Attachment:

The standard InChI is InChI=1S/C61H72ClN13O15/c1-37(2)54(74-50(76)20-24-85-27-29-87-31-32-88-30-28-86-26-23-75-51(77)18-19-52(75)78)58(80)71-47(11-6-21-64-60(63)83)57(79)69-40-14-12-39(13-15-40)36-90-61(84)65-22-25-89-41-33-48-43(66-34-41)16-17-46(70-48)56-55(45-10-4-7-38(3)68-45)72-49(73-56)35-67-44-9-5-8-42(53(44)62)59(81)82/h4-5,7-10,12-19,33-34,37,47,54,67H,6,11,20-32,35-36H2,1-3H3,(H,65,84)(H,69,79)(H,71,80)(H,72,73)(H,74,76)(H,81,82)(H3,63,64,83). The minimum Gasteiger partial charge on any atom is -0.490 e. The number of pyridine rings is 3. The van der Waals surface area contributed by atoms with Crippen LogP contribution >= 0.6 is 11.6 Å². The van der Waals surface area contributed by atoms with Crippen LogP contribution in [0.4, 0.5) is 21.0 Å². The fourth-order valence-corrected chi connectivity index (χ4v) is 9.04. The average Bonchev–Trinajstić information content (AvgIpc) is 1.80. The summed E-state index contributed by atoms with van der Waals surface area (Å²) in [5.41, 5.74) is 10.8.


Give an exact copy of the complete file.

The standard InChI is InChI=1S/C61H72ClN13O15/c1-37(2)54(74-50(76)20-24-85-27-29-87-31-32-88-30-28-86-26-23-75-51(77)18-19-52(75)78)58(80)71-47(11-6-21-64-60(63)83)57(79)69-40-14-12-39(13-15-40)36-90-61(84)65-22-25-89-41-33-48-43(66-34-41)16-17-46(70-48)56-55(45-10-4-7-38(3)68-45)72-49(73-56)35-67-44-9-5-8-42(53(44)62)59(81)82/h4-5,7-10,12-19,33-34,37,47,54,67H,6,11,20-32,35-36H2,1-3H3,(H,65,84)(H,69,79)(H,71,80)(H,72,73)(H,74,76)(H,81,82)(H3,63,64,83). The minimum Gasteiger partial charge on any atom is -0.490 e. The number of pyridine rings is 3. The van der Waals surface area contributed by atoms with Crippen LogP contribution >= 0.6 is 11.6 Å². The van der Waals surface area contributed by atoms with Crippen LogP contribution in [0.4, 0.5) is 21.0 Å². The fourth-order valence-corrected chi connectivity index (χ4v) is 9.04. The average Bonchev–Trinajstić information content (AvgIpc) is 1.80. The summed E-state index contributed by atoms with van der Waals surface area (Å²) in [5.41, 5.74) is 10.8.